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Merging with a SPAC

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Business people shaking hands in conference room Special purpose acquisition companies, known as SPACs, are increasing in popularity because they offer a viable alternative to traditional IPOs. Private operating companies that opt to go public by effecting a SPAC merger are required to provide certain financial and nonfinancial information in related SEC filings, which is similar to what the company would include in a traditional IPO registration statement. Our Viewpoint on SPACs, Merging with a special purpose acquisition company (SPAC), focuses on accounting and reporting considerations related to such transactions. The publication describes information that is required for private operating companies in Form S-4/merger proxy statements as well as in post-merger SEC filings, and discusses accounting considerations related to issues common to SPAC transactions, including the following:

  • How to determine the acquirer for accounting purposes, which may differ from the “legal” acquirer;
  • How to account for reverse acquisitions and contingent consideration in SPAC transactions;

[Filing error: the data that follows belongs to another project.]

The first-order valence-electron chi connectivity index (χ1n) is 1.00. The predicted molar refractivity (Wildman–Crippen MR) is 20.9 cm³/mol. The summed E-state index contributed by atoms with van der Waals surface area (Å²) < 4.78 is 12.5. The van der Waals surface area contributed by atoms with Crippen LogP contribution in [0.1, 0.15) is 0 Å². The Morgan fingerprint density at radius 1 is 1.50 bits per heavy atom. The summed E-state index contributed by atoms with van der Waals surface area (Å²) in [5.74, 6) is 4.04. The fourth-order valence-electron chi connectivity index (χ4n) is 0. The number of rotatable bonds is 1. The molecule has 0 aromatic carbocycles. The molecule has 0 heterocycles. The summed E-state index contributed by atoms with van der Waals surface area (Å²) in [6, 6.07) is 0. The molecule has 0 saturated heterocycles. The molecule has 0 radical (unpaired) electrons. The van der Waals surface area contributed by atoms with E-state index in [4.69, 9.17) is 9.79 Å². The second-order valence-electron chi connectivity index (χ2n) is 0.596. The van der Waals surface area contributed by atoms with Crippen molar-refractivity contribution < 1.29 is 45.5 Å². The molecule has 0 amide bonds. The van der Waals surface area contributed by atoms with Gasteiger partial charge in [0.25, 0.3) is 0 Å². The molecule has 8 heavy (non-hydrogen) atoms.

• Considerations for cheap stock that may apply to the operating company’s historical financial statements; and
  • Whether warrants and share-settled earnout arrangements that arise in SPAC transactions should be classified as debt or equity.

Since we originally published this Viewpoint, we have updated the publication to

  • Incorporate a discussion related to a recent SEC staff statement on accounting and reporting considerations for warrants issued by SPACs;
  • Provide an expanded discussion on determining the accounting acquirer in the initial business combination between a SPAC and a private operating company; and
  • Discuss temporary equity classification of SPAC equity instruments and elaborate on the classification on SPAC warrants.

Complete with practical examples and insights, our Viewpoint can be downloaded here.